I'm not sure how widespread wall paintings were in fourteenth century churches, but damage (routine, Reformation, Commonwealth) has deprived us of most. We went to see Lincolnshire's best survivals at Pickworth yesterday.
The destruction here includes the lowering of the roof line - so we see only the pierced feet of Jesus and the bottom of Mary and John beside him here. It is the whitewashing over the whole set of pictures which actually saved them; they were rediscovered when a near-by German bomb shook some of the covering plaster down. Here in the centre graves are being opened and people emerge.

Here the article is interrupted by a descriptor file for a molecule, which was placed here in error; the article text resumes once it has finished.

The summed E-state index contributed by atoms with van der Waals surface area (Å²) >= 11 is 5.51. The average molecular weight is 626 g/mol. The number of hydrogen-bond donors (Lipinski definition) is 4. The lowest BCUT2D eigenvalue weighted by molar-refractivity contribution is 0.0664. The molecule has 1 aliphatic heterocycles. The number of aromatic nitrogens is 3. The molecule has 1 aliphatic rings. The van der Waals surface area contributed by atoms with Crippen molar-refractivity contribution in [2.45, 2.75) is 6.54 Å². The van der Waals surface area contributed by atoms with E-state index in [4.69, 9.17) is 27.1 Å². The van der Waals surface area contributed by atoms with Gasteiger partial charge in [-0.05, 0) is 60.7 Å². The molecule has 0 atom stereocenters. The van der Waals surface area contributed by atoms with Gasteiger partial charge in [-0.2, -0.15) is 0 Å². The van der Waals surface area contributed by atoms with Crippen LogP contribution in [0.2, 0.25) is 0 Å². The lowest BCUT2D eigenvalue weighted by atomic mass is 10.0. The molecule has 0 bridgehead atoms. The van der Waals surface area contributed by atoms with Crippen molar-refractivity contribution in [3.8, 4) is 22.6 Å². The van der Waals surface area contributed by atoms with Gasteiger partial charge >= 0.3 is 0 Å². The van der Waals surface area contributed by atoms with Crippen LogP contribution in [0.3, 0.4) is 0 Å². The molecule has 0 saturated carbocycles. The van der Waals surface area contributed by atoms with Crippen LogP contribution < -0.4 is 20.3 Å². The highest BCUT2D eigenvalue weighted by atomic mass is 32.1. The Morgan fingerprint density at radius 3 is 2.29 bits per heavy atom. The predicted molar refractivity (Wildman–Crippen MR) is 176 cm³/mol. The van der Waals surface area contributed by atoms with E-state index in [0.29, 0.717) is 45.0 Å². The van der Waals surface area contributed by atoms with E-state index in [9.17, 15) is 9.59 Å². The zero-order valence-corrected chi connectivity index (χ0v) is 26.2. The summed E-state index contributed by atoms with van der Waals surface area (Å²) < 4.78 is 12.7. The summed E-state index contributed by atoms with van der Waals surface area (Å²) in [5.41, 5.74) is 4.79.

To the right, many are herded away to damnation; top right of the most visible group there is a devil pitchforking another group into the jaws of hell.
To the left, less clearly, Peter ushers the saved to safety.
Meanwhile, the south wall is also particularly rich, including the three skeletons between the two top windows.
And also, almost best of all, including Our Lady tipping in our favour the scales in which Michael is weighing a soul (which is, of course, her job - 'pray for us sinners now and at the hour of our death').